From the villanelle, sonnet, and sestina that I’ve been working on during the last couple of months, I’ve found that adhering too strictly to the form is detrimental to the poem. By this I mean that adhering strictly to the form just for the sake of the form is injurious. My allegiance is always to the poem, to create the best poem that I can. If you fulfill the requirements of the form too perfectly, you tend to get a lifeless, mechanical poem. This reminds me of what one of my teachers said years ago about working with iambic pentameter. He talked about how variation from the meter is welcomed and keeps the poem from being sing-songy or lulling you to sleep. As Ellen Bryant Voight pointed out in one of her essays, much of art is about pattern and variation.

I find it theoretically interesting to think about the hard choices you have to make as a poet when you revise. Often there is a conflict between sound and sense on say a word choice, or the line is too long or too short compared to other lines in the vicinity, or you’ve fudged the meter because it sounds better or says something you really need to say, or the stanza doesn’t look right on the page and makes the poem look ugly on the “canvas” of the page. It seems to me in times like this you have to have some idea of what is best overall for the poem when there no clear and perfect solution. It is also helpful if you have some idea of your hierarchy of preferences. For example, are you willing to use an inferior word in terms of denotation/connotation in favor of a word that makes the line sound better? Do you prefer sound over sense or sense over sound given a choice?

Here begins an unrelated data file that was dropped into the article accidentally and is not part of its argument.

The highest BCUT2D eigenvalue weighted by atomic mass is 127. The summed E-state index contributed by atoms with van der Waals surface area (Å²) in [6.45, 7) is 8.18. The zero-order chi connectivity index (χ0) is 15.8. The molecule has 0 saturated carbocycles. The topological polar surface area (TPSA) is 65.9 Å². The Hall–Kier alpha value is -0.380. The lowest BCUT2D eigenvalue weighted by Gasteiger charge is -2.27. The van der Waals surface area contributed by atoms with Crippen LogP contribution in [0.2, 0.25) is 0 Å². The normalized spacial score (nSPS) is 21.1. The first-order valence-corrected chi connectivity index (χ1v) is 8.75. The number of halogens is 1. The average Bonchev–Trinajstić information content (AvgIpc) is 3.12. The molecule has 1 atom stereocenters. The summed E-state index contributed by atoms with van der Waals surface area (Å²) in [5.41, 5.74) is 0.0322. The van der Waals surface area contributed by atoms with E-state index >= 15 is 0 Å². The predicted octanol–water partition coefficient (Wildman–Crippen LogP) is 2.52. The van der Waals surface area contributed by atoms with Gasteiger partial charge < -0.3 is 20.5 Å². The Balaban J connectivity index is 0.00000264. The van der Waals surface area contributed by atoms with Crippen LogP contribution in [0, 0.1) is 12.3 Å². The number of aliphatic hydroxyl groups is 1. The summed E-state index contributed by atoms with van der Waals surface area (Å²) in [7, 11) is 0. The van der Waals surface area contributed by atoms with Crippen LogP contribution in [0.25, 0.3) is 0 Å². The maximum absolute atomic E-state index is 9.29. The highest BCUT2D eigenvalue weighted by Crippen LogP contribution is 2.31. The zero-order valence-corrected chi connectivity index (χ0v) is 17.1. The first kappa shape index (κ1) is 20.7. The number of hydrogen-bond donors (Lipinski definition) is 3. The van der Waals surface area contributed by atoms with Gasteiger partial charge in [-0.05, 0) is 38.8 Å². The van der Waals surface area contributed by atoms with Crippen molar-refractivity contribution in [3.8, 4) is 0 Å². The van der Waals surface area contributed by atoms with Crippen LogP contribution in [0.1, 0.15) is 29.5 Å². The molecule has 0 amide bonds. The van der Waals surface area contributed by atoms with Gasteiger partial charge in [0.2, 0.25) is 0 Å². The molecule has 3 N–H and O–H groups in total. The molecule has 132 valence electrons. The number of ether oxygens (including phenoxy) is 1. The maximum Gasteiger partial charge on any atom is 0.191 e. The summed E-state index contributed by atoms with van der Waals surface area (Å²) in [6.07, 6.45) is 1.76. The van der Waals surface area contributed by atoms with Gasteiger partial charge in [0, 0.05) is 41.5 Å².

From a fortune cookie 12/7/2005:

You will conquer obstacles to achieve success.

Thursday, December 08, 2005


Forgetfulness is like a song
That, freed from beat and measure, wanders.
Forgetfulness is like a bird whose wings are reconciled,
Outspread and motionless,—
A bird that coasts the wind unwearyingly.

Forgetfulness is rain at night,
Or an old house in a forest,—or a child.
Forgetfulness is white,—white as a blasted tree,
And it may stun the sybil into prophecy,
Or bury the Gods.

I can remember much forgetfulness.

—Hart Crane

Notice the interesting shift Crane makes from simile in stanza one to metaphor in stanza two.

Wednesday, December 07, 2005

Twenty Years Ago Today

I am a sophomore at Camp Lejeune High School in North Carolina. My best friend M.H. was a year behind me in school, but for reasons that are unclear now we took a Phase 5 English class together (i.e., advanced English class). Around this time our teacher Miss B. passed around pamphlets advertising the University of Virginia’s Young Writers Workshop. I expressed my interest to my parents and Miss B., and I ended up during the summer of 1986 studying short stories for one or two weeks in Charlottesville, Virginia. While attending the YWW, I met B.L. and feel in love for the first time. B.L. was studying poetry at the YWW, and she lived in Charlottesville. I had a chance to see B.L. twice afterwards because my grandmother lived nearby in Lynnhurst, Virginia. I attended the YWW the following summer to study fiction again, but B.L. had moved away. I would write a poem sixteen years later that was inspired by my memories of B.L. and dedicate the poem to her. This poem would become my first legitimate publishing credit (my wife was thrilled about this).